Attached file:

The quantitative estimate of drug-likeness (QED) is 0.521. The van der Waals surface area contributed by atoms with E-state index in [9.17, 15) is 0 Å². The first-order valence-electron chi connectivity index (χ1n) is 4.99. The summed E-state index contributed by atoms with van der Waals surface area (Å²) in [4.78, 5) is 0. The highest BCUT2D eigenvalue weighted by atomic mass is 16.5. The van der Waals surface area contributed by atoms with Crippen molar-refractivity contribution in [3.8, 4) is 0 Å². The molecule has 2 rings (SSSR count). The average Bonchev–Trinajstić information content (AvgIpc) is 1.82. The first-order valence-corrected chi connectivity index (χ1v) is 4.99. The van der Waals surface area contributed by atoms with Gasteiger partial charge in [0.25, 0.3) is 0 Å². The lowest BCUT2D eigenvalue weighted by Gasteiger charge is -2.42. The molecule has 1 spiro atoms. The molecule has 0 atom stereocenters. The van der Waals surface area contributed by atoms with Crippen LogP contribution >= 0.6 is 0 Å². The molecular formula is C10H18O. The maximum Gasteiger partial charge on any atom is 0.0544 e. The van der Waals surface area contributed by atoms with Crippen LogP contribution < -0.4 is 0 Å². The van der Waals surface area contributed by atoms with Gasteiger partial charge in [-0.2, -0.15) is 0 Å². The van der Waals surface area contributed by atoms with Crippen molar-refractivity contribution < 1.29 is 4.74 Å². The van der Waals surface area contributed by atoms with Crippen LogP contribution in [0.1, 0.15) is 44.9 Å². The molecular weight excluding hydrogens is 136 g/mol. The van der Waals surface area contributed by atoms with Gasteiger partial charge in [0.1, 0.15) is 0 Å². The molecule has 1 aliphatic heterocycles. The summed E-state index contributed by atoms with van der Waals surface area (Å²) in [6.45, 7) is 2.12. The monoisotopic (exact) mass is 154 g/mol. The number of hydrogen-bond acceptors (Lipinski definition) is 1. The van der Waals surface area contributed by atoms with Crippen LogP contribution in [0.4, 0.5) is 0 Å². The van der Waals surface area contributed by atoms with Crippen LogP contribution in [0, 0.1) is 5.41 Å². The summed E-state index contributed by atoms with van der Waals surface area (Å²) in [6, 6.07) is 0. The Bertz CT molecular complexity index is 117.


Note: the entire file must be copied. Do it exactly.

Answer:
The quantitative estimate of drug-likeness (QED) is 0.521. The van der Waals surface area contributed by atoms with E-state index in [9.17, 15) is 0 Å². The first-order valence-electron chi connectivity index (χ1n) is 4.99. The summed E-state index contributed by atoms with van der Waals surface area (Å²) in [4.78, 5) is 0. The highest BCUT2D eigenvalue weighted by atomic mass is 16.5. The van der Waals surface area contributed by atoms with Crippen molar-refractivity contribution in [3.8, 4) is 0 Å². The molecule has 2 rings (SSSR count). The average Bonchev–Trinajstić information content (AvgIpc) is 1.82. The first-order valence-corrected chi connectivity index (χ1v) is 4.99. The van der Waals surface area contributed by atoms with Gasteiger partial charge in [0.25, 0.3) is 0 Å². The lowest BCUT2D eigenvalue weighted by Gasteiger charge is -2.42. The molecule has 1 spiro atoms. The molecule has 0 atom stereocenters. The van der Waals surface area contributed by atoms with Crippen LogP contribution >= 0.6 is 0 Å². The molecular formula is C10H18O. The maximum Gasteiger partial charge on any atom is 0.0544 e. The van der Waals surface area contributed by atoms with Crippen LogP contribution < -0.4 is 0 Å². The van der Waals surface area contributed by atoms with Gasteiger partial charge in [-0.2, -0.15) is 0 Å². The van der Waals surface area contributed by atoms with Crippen molar-refractivity contribution < 1.29 is 4.74 Å². The van der Waals surface area contributed by atoms with Crippen LogP contribution in [0.1, 0.15) is 44.9 Å². The molecular weight excluding hydrogens is 136 g/mol. The van der Waals surface area contributed by atoms with Gasteiger partial charge in [0.1, 0.15) is 0 Å². The molecule has 1 aliphatic heterocycles. The summed E-state index contributed by atoms with van der Waals surface area (Å²) in [6.45, 7) is 2.12. The monoisotopic (exact) mass is 154 g/mol. The number of hydrogen-bond acceptors (Lipinski definition) is 1. The van der Waals surface area contributed by atoms with Crippen LogP contribution in [0.4, 0.5) is 0 Å². The van der Waals surface area contributed by atoms with Crippen LogP contribution in [0, 0.1) is 5.41 Å². The summed E-state index contributed by atoms with van der Waals surface area (Å²) in [6, 6.07) is 0. The Bertz CT molecular complexity index is 117.